Volkswagen has released the first information of its upcoming new four-door coupe, the Arteon, set to arrive as something of a flagship for the brand, despite not being the most expensive model in the Volkswagen range.
First previewed in 2015 by the Sport Coupe Concept and shown for the first time in production guise at the 2017 Geneva Motor Show, the Arteon arrived to take the place of the now-discontinued CC, itself formerly the Passat CC.
Only a single specification will be available to Australian customers, the Arteon 206 TSI R-Line, with a high level of specification and only a small selection of options including 20-inch alloy wheels, panoramic sunroof, metallic and pearl paint, and a Dynaudio sound system.
“A halo car should include the highest level of standard specification and this is just one aspect in which our new gran turismo sets benchmarks,” said Volkswagen Australia’s general manager of marketing and product, Ben Wilks.
As with the range-topping Passat 206 TS, the Arteon will be powered by a version of the Golf R’s 2.0-litre turbocharged petrol engine producing 206kW of power and 350Nm of torque (down slightly on the Golf’s 380Nm), teamed with a seven-speed dual clutch automatic and all-wheel drive.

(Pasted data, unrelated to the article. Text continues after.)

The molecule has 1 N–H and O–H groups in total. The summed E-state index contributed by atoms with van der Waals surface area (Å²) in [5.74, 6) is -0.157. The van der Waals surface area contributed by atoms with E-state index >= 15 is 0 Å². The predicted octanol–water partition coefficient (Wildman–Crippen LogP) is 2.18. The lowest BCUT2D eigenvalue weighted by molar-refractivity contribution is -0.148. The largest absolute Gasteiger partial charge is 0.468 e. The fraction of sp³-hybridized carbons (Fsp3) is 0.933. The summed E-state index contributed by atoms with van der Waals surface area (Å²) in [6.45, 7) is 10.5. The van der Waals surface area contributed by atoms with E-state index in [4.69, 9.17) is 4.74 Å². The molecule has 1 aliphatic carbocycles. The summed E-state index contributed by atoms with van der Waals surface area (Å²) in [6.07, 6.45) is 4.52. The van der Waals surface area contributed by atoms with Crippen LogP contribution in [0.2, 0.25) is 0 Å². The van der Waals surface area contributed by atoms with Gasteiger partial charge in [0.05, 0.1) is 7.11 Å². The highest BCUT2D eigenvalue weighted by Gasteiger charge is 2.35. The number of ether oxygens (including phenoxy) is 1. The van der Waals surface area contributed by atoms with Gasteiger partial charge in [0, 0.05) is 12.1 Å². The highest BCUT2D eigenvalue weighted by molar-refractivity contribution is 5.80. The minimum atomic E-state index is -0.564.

Styling is in the vein of a coupe, with a reduced roof height, frameless door glass, and a liftback rear, closely following the form factor of sister-brand Audi’s A5 Sportback. A longer wheelbase than Passat means the Arteon will offer greater interior length.
Standard features include 19-inch alloy wheels, LED adaptive lights, spoiler and R-Line badging with a large 9.2-inch centre touchscreen and Active Info Display on the inside plus a head-up display, Nappa leather trim, heated front and rear seats, keyless entry and start, ambient lighting, and adaptive damper control.
Volkswagen’s safety suite is also fully kitted with autonomous emergency braking, blind spot monitoring, rear cross traffic alert, adaptive cruise control, lane keep assist, a reversing camera with park assist and a pre-crash system that detects a rear collision and braces the seat belt, raises windows and closes the sunroof.
The Arteon will also debut a new emergency system that reacts if the driver has the hands off the wheel for an extended time by sounding a warning, braking, and pulling the car over to the side of the road autonomously should the driver fail to resume control.
Australian pricing will be revealed closer to the vehicle’s October launch, but it is estimated to start at over $60,000 putting it line-ball with the Audi A4 and A5 as well as key rivals from Mercedes-Benz and BMW but still beneath Volkswagen’s more expensive Touareg SUV range.
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